Online ISSN: 1099-176X Print
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Economic Outcomes of Eszopiclone Treatment in Insomnia and Comorbid Major Depressive Disorder
Sonya J. Snedecor,1 Marc F. Botteman,2 Kendyl Schaefer,3 Phillip Sarocco,4 Nadine Barry,5 A. Simon Pickard6
1Ph.D., Pharmerit North
America LLC, Bethesda, MD, USA
Correspondence to: Marc F. Botteman, Pharmerit North America LLC, 4350 East-West Highway, Suite
430, Bethesda, MD 20814, USA.
Tel.: +1-240-821 1289
Fax: +1-240-821 1296
Source of Funding: SJ Snedecor and MF Botteman are with Pharmerit North America LLC, which received financial support from Sepracor Inc., the manufacturer of eszopiclone, to conduct this study. P. Sarocco, K. Schaefer, and N. Barry are employees of Sepracor Inc. A. Simon Pickard served as a paid independent consultant to Pharmerit.
Background: Eszopiclone is effective for the treatment of insomnia in patients with insomnia and comorbid major depressive disorder (MDD). Both conditions impose significant economic burden, with the US societal cost of depression estimated at $50 billion annually.
Aims of the Study: The purpose of this analysis was to examine the costs and benefits of eszopiclone co-administered with fluoxetine (ESZ+FLX) compared to placebo co-administered with fluoxetine (PBO+FLX) in adults meeting the DSM-IV criteria for insomnia and MDD.
Methods: Data from 434 patients enrolled in an 8-week clinical trial who met the economic-subanalysis criteria were examined. The costs of medical care (in 2007 US$) and lost work time were estimated from the Hamilton Depression Scale (HAM-D17) scores using published algorithms. Cost of lost productivity while at work was based on responses to the Work Limitations Questionnaire. The impact of therapy on quality-adjusted life years (QALYs) was estimated by transforming HAM-D17 (base case analysis) or Short Form Health Survey (SF-12) (scenario analyses) responses into health utility scores using published algorithms. Drug costs were estimated based on average wholesale price.
Results: The mean 8-week increases in QALYs from baseline were 0.0392 and 0.0334 for the ESZ+FLX and PBO+FLX groups, respectively. Mean per-patient costs were $1,279 and $1,198 for the respective groups. Thus, co-treatment resulted in net increases of 0.0058 QALYs and $81, leading to an incremental cost per QALY gained of approximately $14,000.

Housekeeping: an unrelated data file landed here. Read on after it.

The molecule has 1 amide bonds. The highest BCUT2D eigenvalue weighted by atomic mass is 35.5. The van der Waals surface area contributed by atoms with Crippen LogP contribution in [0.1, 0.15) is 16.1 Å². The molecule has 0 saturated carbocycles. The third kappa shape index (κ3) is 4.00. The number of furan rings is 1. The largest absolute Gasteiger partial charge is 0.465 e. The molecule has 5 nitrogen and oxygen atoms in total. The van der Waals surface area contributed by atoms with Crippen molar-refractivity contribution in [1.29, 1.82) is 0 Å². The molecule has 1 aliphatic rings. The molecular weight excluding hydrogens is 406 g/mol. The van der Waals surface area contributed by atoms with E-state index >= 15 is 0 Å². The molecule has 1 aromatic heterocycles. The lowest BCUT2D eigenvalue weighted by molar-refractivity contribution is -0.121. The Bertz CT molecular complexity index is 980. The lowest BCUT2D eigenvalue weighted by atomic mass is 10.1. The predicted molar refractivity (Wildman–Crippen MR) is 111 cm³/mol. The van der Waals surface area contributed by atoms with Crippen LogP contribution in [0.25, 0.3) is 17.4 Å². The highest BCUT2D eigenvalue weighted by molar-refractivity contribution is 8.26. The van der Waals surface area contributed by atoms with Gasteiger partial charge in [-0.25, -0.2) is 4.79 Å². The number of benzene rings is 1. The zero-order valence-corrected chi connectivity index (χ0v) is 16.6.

Discussion and Limitations: Co-administration of eszopiclone and fluoxetine improved patients' insomnia symptoms and appeared to be a cost-effective treatment strategy for patients with insomnia and comorbid MDD. One limitation of this study is that optimal utility estimation techniques were not available. Utilities were instead derived indirectly using the HAM-D17 (disease-specific, not generic) or SF-12 (generic, but potentially insensitive to important changes in some conditions) instruments.
Implications for Health Care Provision: Sleep disturbance is predictive of depression relapse, and is the most common residual symptom in patients who have been successfully treated with fluoxetine for depression. Thus, identifying cost-effective strategies for the treatment of insomnia symptoms is important for this patient population.
Implications for Health Policies: Treatment guidelines and drug coverage decisions should be based on clinical evidence, effectiveness, and economic criteria (i.e., whether an effective drug therapy produces sufficient benefits given its costs). This information about the overall value of eszopiclone can be measured as the cost per QALY gained with the use of ESZ+FLX compared with FLX alone. In order to make decisions based on value, payers and policy makers must have access to reliable cost-effectiveness information.
Implications for Further Research: The residual efficacy observed in the clinical trial following the discontinuation of co-therapy should be explored further to determine whether intermittent treatment with ESZ+FLX is a cost-effective strategy.
12 March 2009; accepted 9 December 2009
Copyright © 2010 ICMPE